Organisers of the Qatar 2022 FIFA World Cup have approved a batch of sample modular containers that will be used to construct the “Lego-like” Ras Abu Aboud Stadium.
The 40,000-capacity arena, over seven storeys, will be made of 990 modular containers measuring 6m×2.5×2.5m which are being created by Chinese firm CIMC.
The containers will be, according to CIMC project manager Wang Fei, “put in place like Lego building blocks” in the stadium’s steel structure before being painted and decorated.
When it is completed in June 2020, the Ras Abu Aboud Stadium will be the first major stadium to be created out of modular containers, and the first-ever World Cup venue designed to be “detachable, mobile and recyclable”.
The FIFA World Cup Qatar Organising Committee came to CIMC Tonglee to inspect three sample containers and was pleased with what it saw.
“Your product quality has exceeded my expectations. We hope to work together with your company to build this magic stadium,” said Organising Committee members, according to CIMC.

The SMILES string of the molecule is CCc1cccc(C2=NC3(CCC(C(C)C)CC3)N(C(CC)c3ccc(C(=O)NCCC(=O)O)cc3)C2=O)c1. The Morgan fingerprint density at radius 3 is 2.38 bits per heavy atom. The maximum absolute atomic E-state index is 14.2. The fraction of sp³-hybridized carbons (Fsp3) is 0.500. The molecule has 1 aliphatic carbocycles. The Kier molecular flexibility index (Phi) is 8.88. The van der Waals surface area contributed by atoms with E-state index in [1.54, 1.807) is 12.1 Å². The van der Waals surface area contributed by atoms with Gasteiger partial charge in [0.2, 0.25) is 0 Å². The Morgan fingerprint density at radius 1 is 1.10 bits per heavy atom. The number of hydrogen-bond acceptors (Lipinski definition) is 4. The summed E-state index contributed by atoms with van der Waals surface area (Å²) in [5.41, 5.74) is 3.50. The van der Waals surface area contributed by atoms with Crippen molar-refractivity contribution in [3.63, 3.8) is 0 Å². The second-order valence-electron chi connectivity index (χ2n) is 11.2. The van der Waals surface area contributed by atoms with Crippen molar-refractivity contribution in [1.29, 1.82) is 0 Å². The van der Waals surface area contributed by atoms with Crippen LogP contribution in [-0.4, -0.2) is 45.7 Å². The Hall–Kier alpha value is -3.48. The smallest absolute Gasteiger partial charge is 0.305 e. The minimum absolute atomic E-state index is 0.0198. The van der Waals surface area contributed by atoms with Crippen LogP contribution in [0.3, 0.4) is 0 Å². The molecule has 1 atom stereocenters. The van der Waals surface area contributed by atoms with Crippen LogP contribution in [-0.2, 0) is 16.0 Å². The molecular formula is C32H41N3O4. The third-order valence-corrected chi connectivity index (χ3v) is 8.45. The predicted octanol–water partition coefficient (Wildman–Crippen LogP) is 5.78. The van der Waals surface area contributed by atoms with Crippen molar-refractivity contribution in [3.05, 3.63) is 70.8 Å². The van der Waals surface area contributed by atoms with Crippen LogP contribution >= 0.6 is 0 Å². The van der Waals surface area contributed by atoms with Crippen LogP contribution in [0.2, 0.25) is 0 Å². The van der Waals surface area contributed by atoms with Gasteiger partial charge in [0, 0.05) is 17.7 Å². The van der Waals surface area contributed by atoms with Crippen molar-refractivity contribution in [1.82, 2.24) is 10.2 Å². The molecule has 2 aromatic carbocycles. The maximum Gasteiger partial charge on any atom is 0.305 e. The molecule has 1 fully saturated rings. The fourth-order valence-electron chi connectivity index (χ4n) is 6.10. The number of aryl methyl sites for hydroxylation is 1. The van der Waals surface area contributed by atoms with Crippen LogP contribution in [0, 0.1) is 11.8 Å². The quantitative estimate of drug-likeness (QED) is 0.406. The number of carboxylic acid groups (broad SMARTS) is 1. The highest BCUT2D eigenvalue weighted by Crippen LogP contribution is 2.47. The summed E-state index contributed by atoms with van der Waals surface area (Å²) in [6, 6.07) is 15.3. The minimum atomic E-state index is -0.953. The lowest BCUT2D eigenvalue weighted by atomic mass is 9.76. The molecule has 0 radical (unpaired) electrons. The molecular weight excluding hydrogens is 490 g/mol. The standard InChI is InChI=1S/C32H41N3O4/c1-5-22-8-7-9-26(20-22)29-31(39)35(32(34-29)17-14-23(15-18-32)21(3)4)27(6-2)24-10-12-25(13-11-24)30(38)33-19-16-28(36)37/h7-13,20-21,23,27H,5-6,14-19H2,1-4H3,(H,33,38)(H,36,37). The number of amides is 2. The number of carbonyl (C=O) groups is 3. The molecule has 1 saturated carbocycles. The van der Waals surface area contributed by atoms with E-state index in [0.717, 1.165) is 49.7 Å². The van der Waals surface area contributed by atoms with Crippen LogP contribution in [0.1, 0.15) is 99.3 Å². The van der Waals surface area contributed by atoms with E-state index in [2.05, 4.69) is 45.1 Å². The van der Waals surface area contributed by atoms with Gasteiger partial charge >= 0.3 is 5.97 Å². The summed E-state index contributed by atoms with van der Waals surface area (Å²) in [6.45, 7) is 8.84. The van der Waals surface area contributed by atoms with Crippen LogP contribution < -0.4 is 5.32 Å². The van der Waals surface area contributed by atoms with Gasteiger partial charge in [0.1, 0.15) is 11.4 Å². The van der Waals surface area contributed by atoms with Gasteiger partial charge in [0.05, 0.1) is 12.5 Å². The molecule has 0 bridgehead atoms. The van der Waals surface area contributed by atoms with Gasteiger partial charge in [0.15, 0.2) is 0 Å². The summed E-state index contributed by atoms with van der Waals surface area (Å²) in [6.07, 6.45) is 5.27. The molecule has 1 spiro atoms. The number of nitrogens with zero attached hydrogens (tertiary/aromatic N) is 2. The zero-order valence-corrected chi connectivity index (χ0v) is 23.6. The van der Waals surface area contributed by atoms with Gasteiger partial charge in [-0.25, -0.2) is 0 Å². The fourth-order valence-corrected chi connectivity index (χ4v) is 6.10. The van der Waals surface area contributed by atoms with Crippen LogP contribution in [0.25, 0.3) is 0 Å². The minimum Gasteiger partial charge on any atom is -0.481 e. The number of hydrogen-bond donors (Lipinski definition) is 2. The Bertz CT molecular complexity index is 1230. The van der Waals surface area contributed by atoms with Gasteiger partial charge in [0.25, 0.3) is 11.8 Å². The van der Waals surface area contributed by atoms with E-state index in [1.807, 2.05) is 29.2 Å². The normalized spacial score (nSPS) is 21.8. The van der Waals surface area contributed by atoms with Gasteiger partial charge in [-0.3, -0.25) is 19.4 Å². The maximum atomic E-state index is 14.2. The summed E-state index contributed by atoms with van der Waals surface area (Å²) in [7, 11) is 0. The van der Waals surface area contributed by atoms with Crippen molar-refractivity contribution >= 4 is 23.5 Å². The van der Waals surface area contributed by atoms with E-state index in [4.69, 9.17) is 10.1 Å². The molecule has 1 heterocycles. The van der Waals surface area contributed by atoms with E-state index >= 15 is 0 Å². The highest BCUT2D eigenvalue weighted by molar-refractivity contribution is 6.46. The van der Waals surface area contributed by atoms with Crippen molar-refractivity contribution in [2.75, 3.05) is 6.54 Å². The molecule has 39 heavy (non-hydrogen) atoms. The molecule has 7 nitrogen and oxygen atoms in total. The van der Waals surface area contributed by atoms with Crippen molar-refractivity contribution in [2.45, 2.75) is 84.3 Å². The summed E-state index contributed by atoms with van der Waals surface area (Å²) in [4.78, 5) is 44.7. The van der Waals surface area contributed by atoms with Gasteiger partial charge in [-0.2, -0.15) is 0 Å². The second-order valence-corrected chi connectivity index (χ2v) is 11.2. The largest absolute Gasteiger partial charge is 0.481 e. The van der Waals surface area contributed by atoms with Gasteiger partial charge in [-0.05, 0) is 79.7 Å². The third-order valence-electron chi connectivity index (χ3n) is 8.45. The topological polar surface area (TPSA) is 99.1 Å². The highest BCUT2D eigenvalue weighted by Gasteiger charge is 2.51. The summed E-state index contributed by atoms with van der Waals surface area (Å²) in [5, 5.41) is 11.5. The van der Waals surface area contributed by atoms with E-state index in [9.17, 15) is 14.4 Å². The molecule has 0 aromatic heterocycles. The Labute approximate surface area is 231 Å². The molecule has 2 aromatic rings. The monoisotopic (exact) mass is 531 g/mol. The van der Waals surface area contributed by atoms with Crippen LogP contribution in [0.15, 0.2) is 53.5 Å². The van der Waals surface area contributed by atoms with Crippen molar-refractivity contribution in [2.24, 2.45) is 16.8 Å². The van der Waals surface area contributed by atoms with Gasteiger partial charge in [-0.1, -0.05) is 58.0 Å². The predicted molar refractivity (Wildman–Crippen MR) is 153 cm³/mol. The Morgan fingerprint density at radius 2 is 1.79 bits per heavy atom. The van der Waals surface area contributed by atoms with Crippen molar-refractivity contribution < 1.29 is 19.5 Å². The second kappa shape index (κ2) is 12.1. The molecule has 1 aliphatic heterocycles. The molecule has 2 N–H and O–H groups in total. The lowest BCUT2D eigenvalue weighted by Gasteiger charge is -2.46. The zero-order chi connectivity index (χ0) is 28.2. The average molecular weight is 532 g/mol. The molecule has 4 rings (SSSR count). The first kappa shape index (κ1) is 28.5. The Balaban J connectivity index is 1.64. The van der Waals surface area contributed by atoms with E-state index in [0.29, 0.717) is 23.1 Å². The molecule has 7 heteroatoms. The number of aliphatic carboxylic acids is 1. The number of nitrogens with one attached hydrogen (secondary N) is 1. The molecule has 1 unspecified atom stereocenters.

CIMC has exported modular buildings since 2005, with its products notably used to create Brazil’s Antarctic research station.
This stadium can be reused for other competitions in other places and be pieced together into several small venues. CIMC added that modules can be completely converted into housing, while the site where the original stadium stands can be quickly turned into a green park.
“The prefabricated modular structure makes it possible to use less material and gives rise to less waste and emissions, and three years may be saved for the whole construction,” said Fei.
“This is not the biggest benefit. It is always a headache in regard to putting a stadium into further use after an international event, especially for a comparatively small area.”